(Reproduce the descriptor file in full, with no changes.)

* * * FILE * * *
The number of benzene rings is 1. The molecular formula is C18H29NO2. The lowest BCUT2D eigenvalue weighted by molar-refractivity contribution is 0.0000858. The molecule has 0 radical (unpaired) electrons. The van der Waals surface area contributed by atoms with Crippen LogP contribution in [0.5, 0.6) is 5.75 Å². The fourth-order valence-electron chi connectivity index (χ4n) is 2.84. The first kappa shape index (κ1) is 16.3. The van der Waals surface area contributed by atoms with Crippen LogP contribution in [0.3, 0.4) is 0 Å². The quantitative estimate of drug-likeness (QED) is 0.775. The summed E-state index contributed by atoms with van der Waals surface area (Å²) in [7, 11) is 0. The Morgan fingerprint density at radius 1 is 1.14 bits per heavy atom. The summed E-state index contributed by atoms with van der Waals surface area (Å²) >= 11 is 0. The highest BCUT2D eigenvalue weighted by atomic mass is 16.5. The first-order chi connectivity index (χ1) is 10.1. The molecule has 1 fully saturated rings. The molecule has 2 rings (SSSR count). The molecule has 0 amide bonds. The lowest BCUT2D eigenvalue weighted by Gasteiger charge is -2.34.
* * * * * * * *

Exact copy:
The number of benzene rings is 1. The molecular formula is C18H29NO2. The lowest BCUT2D eigenvalue weighted by molar-refractivity contribution is 0.0000858. The molecule has 0 radical (unpaired) electrons. The van der Waals surface area contributed by atoms with Crippen LogP contribution in [0.5, 0.6) is 5.75 Å². The fourth-order valence-electron chi connectivity index (χ4n) is 2.84. The first kappa shape index (κ1) is 16.3. The van der Waals surface area contributed by atoms with Crippen LogP contribution in [0.3, 0.4) is 0 Å². The quantitative estimate of drug-likeness (QED) is 0.775. The summed E-state index contributed by atoms with van der Waals surface area (Å²) in [7, 11) is 0. The Morgan fingerprint density at radius 1 is 1.14 bits per heavy atom. The summed E-state index contributed by atoms with van der Waals surface area (Å²) >= 11 is 0. The highest BCUT2D eigenvalue weighted by atomic mass is 16.5. The first-order chi connectivity index (χ1) is 10.1. The molecule has 1 fully saturated rings. The molecule has 2 rings (SSSR count). The molecule has 0 amide bonds. The lowest BCUT2D eigenvalue weighted by Gasteiger charge is -2.34.